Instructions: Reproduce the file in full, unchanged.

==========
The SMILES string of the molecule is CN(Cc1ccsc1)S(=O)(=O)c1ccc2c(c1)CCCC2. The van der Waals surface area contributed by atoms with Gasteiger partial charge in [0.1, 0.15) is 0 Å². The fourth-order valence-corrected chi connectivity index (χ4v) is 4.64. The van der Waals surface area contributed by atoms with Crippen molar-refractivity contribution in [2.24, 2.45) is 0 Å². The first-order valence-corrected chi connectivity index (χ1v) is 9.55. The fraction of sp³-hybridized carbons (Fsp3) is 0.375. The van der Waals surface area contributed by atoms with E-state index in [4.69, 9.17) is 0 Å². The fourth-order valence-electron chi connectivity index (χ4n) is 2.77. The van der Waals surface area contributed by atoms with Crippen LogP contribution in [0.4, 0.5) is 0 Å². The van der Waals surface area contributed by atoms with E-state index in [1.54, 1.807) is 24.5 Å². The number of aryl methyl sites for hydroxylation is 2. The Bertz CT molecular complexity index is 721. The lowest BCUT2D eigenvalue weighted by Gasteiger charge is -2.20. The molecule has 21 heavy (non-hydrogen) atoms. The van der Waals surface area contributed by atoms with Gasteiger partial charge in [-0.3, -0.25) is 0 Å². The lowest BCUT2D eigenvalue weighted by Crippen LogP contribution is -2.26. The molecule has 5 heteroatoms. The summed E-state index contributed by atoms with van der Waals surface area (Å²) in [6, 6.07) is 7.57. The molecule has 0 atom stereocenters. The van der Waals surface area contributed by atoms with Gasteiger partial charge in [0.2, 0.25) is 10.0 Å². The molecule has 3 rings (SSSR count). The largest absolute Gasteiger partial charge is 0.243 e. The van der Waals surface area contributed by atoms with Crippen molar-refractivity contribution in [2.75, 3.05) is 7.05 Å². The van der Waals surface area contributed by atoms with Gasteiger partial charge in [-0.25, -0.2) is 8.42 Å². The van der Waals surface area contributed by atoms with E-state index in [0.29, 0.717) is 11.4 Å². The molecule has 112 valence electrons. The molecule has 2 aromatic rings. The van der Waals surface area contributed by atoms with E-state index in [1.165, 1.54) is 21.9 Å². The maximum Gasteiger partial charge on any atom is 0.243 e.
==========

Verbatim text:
The SMILES string of the molecule is CN(Cc1ccsc1)S(=O)(=O)c1ccc2c(c1)CCCC2. The van der Waals surface area contributed by atoms with Gasteiger partial charge in [0.1, 0.15) is 0 Å². The fourth-order valence-corrected chi connectivity index (χ4v) is 4.64. The van der Waals surface area contributed by atoms with Crippen molar-refractivity contribution in [2.24, 2.45) is 0 Å². The first-order valence-corrected chi connectivity index (χ1v) is 9.55. The fraction of sp³-hybridized carbons (Fsp3) is 0.375. The van der Waals surface area contributed by atoms with E-state index in [4.69, 9.17) is 0 Å². The fourth-order valence-electron chi connectivity index (χ4n) is 2.77. The van der Waals surface area contributed by atoms with Crippen LogP contribution in [0.4, 0.5) is 0 Å². The van der Waals surface area contributed by atoms with E-state index in [1.54, 1.807) is 24.5 Å². The number of aryl methyl sites for hydroxylation is 2. The Bertz CT molecular complexity index is 721. The lowest BCUT2D eigenvalue weighted by Gasteiger charge is -2.20. The molecule has 21 heavy (non-hydrogen) atoms. The van der Waals surface area contributed by atoms with Gasteiger partial charge in [-0.3, -0.25) is 0 Å². The lowest BCUT2D eigenvalue weighted by Crippen LogP contribution is -2.26. The molecule has 5 heteroatoms. The summed E-state index contributed by atoms with van der Waals surface area (Å²) in [6, 6.07) is 7.57. The molecule has 0 atom stereocenters. The van der Waals surface area contributed by atoms with Gasteiger partial charge in [0.2, 0.25) is 10.0 Å². The molecule has 3 rings (SSSR count). The largest absolute Gasteiger partial charge is 0.243 e. The van der Waals surface area contributed by atoms with Crippen molar-refractivity contribution in [2.75, 3.05) is 7.05 Å². The van der Waals surface area contributed by atoms with Gasteiger partial charge in [-0.25, -0.2) is 8.42 Å². The van der Waals surface area contributed by atoms with E-state index in [0.29, 0.717) is 11.4 Å². The molecule has 112 valence electrons. The molecule has 2 aromatic rings. The van der Waals surface area contributed by atoms with E-state index in [1.165, 1.54) is 21.9 Å². The maximum Gasteiger partial charge on any atom is 0.243 e.